Remember the ten rows of wedding bunting I said I’d make? They were up in style during my day at Oxfordshire. Two lovely people are married.
I’m very proud of the completed bunting and thought this exercise would be a great opportunity for us all to analysis that most common sewing predicament: people asking us to make stuff for them.
I don’t know about you, but people invite me to sew items for them on a fairly regular basis. On a fairly regular basis, I feel absolutely no compunction about politely declining. This is for a number of reasons:
- I prefer to make things for myself.
- Fitting is often a nightmare. It will be more of a nightmare when the person dreaming of a perfect dress lives in another county.
- People rarely stop to consider what it is they’re actually asking you to do ie sacrifice hours and hours of your free time. This isn’t because friends are selfish or inconsiderate – quite the opposite. It’s simply that unless they’ve sat down at a sewing machine they can’t conceive of how many hours go into even the simplest dress.
- Again, ignorance rules. People still equate home made with cheap. We all know it often isn’t. Asking a friend to make you a dress is no short cut to bargain basement style. But can you tell someone this? No, because they probably won’t ever admit that they’re choosing you to make something for them so that they can save money.
- I don’t want to see the look of disappointment on a person’s face when it all goes wrong. Either the item doesn’t fit or they just don’t like it.
Ooh, I sound like a real grump, don’t I? I don’t mean to, but I think we owe it to our friends to be realistic about what we’re taking on when we say ‘yes’ to a request for something to be made. No one wants to be let down when you fail to meet a deadline and they certainly don’t want to be made to feel guilty when you learn to hate the WIP.
So my two pieces of advice are:
- Eight times out of ten say ‘no’.
- The two times out of ten that you say ‘yes’, say it for all the right reasons: because you care about this person, because the project intrigues you and because you are genuinely happy to give up your weekends on this. If you can’t tick all of these boxes, you know what to do.
So once you have said ‘yes’, what should you bear in mind?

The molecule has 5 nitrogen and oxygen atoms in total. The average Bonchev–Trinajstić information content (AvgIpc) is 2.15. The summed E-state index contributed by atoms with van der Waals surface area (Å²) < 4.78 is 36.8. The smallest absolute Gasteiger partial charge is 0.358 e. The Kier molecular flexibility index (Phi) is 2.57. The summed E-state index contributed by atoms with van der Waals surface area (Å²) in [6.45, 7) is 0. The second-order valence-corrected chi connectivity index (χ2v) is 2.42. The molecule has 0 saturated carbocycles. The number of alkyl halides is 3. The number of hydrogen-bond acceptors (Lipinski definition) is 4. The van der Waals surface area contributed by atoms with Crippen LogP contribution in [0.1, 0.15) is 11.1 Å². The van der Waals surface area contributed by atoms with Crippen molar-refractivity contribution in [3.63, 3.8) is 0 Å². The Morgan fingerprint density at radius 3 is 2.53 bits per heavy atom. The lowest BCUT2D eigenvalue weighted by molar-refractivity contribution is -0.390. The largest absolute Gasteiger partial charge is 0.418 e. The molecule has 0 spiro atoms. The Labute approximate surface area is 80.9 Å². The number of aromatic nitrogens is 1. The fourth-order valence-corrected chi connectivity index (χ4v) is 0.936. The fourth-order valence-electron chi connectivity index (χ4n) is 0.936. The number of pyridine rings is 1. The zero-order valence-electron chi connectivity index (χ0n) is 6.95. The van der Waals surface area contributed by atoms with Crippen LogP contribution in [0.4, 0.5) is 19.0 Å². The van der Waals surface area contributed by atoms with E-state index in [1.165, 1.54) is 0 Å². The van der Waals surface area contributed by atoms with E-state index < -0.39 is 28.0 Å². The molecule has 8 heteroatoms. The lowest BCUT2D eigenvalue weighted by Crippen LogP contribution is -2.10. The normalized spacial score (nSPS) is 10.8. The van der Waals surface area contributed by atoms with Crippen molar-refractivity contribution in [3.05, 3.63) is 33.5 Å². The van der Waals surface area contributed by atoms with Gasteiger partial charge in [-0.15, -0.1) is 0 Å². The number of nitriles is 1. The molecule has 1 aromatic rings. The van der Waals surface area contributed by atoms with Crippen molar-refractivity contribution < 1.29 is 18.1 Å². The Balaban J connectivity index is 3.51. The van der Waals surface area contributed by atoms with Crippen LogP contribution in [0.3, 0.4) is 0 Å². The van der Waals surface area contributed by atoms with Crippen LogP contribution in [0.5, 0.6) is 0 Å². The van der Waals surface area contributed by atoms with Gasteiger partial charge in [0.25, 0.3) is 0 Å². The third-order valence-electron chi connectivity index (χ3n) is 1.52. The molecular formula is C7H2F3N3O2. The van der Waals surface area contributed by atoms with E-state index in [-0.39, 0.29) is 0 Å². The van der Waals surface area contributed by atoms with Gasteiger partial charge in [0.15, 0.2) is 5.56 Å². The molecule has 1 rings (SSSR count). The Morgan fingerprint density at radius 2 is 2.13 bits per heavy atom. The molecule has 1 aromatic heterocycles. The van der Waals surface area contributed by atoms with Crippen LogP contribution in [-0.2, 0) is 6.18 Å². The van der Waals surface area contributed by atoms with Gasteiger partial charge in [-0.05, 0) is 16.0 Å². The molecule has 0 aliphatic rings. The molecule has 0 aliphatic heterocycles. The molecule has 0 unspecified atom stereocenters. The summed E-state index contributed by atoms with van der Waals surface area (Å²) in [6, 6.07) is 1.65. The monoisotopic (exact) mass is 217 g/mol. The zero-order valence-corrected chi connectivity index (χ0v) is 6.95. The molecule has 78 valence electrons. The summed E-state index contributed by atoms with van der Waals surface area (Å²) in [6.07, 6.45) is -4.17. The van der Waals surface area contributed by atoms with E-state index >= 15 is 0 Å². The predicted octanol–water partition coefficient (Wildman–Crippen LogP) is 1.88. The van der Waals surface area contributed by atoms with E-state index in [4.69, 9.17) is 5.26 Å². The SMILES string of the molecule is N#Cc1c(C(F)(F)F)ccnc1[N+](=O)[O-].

Having worked with schedules for more years than I care to remember, I know that the most important part of any schedule is the FUF. Or to translate, the F**k Up Factor. I always, always allow time for this. You’re going to get a cold. Or sleep in. You’ll forget about the weekend away you planned or there’ll be the day when you just want to tear someone’s head off if they even mention ‘sewing machine’ to you. These days will happen, and you’d better have factored them in. When making the wedding bunting, I first contacted the bride in March to start talking about colours. That was four months before the wedding. Think I was mad? That still had me working a solid Saturday to finish the bunting on time. You can never start early enough.
Don’t underestimate this. I assumed it would be really easy picking out fabric for bunting. I mean, what’s to think about? But I actually really appreciated the time to pick fabrics out on whim as I saw them. You can’t go on whim if you’re up against it. Creativity needs room to breathe.
At the eleventh hour I decided to add embroidery to some of the bunting. It was a gorgeously personal touch, but added another two hours to my schedule.
All three of the above points really come back to the same thing: Give Yourself Lots Of Time!
Finally, would you ever consider doing this as a business enterprise? I kept an eye on cost and time to make ten pieces of bunting. It breaks down thus:
Paying myself the UK minimum wage of £5.93 an hour, plus costing for supplies and postage, I’d have to invoice £180.32. (That’s not factoring in VAT or any desire to earn more than the minimum wage.) Would someone be willing to pay £180.32 for wedding bunting? Even bespoke wedding bunting, made to order and with touches that are unique to a special day? Hmmmm. This is my big reservation about turning crafting into business: I can’t see how it pays. People often say to me, ‘You should sell your stuff!’ I tell them, ‘It isn’t worth my time.’ Except this wedding bunting was worth my time: just imagining a good friend’s pleasure on her big day was worth every moment.
I hope this helps. It’s a thorny topic that I think needs tackling. I’ve certainly found it useful. Do you have other tips or advice to give? I bet you have!
Oh, I forgot to mention. I’ve just agreed to make a dress for a friend. Do as I say, not as I do.